Making & finishing solid wide plank flooring

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Forum topic by ListWhisperer posted 12-05-2009 01:56 AM 2273 views 0 times favorited 2 replies Add to Favorites Watch
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11 posts in 3110 days

12-05-2009 01:56 AM

Topic tags/keywords: floor flooring finish finishing milling wide plank douglas fir reclaimed

I’ve replied to a couple of posts here that were related to this. But because I know that many people don’t look at replies to older posts or ones that already have a lot of replies, I’m going to start this as a new topic.

I am going to make flooring (from scratch, as opposed to using already made engineered flooring) from some old growth, straight grained Douglas Fir boards that were taken from a barn that I had dismantled and moved over here from a former property. I will probably plane the boards down to whatever thickness makes sense, make them tongue and groove, and then install them on top of DriCore or similar subfloor panels (the whole house is on a slab). I’d like to hear peoples’ opinions about how to do this, what thickness the flooring boards should be, etc.

Since I will be making the flooring before installing it, I will have the luxury of putting finish on it before it gets installed on the floor. So I won’t have to deal with orbital or drum sanders, etc. on a floor that’s already been laid down, nor worry about what nasty fumes would be in the house.

I’d love to hear from anyone who’s done this sort of thing before, especially from people who know about the best ways to go regarding extremely tough, wear-resistant finishes, particularly the ones used by flooring manufacturers.

I loved Thuan’s post about how you can rub a dime’s edge on a Pergo floor, and the dime’s edge ridges will wear off. That’s the kind of wear resistance I want my floor’s finish to have! Since I can rig up whatever special environment is needed to apply whatever finish will be best, I’m looking to put a finish like that onto the boards before they get installed on the floor. I’d like to know more about the UV-cured finishes that I’ve been hearing about.

2 replies so far

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13603 posts in 3339 days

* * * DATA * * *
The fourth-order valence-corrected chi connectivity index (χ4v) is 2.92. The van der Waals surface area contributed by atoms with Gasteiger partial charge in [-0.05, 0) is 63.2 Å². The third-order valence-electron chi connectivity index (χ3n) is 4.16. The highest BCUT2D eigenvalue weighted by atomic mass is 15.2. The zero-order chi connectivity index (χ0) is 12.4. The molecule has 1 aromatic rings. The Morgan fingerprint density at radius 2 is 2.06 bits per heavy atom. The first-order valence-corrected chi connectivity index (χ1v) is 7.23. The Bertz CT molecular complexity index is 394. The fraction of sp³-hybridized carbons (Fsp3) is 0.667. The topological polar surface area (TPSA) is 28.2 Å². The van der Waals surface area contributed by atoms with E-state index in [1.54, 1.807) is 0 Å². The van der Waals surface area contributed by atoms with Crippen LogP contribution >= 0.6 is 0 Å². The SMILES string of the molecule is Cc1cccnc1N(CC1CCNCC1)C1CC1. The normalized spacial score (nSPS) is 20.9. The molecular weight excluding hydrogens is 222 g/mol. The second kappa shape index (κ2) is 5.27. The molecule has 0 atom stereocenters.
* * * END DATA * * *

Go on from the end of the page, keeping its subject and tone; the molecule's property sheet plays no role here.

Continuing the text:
#1 posted 12-05-2009 02:27 AM

pergo flooring is basicaly a formica top glued to a machined particulate substrate ,

real wood floors and the finishes for them are subject to wear and tear like anything else .
i can’t recommend the best finish , maybe someone will come along and help .

as far as milling your wood , if it has any cupping in it at all ,
it’s best to make it narrower , then you don’t lose so much in surfacing it flat ,
although every time you t&g it , you lose some in the width ,
i have done this before , and i set my cutters down some , so as to leave as much sanding for the future as possible .
you may want to radius the edges with a 1/16” round over bit , as the boards do wave up and down a bit ,
even in machine and union made planks .
that way you don’t have splintery edges sticking slightly up to catch unwary feet .

maybe a bowling alley finish ? with a uv additive ?

-- david - only thru kindness can this world be whole . If we don't succeed we run the risk of failure. Dan Quayle

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11 posts in 3110 days

#2 posted 12-05-2009 04:08 PM

Yes, I know that Pergo floors are not the same as real wood floors. I was just remarking on Thuan’s post, smiling about that kind of durability. I’ve read somewhere, that commercial manufacturers who sell hardwood floors put a finish on it that is much more durable than anything that can be applied to in-place floors, and that it is UV-cured. I’m hoping that I’ll cross paths with some people who know about how to do this. I’m willing to setup a paint room with UV-lights and/or whatever else is required. The wood I’ll be working with is pretty large. The smallest boards are old-school 1×12s to 1×16s that were under the metal roof and weren’t ever exposed to direct sunlight. Most of these are 12 feet long and over an inch thick. The rooms where this flooring will go are also very large. So keeping the flooring planks as wide as possible will be important. But I want the floors to be flat and smooth as a dinner table (the Carlisle wide plank floor ads come to mind). So any cupping, etc. will have to be planed out or the boards set aside for something else. There are also many large timbers that can be resawn. But I want to use some of the big pieces like that for other purposes.

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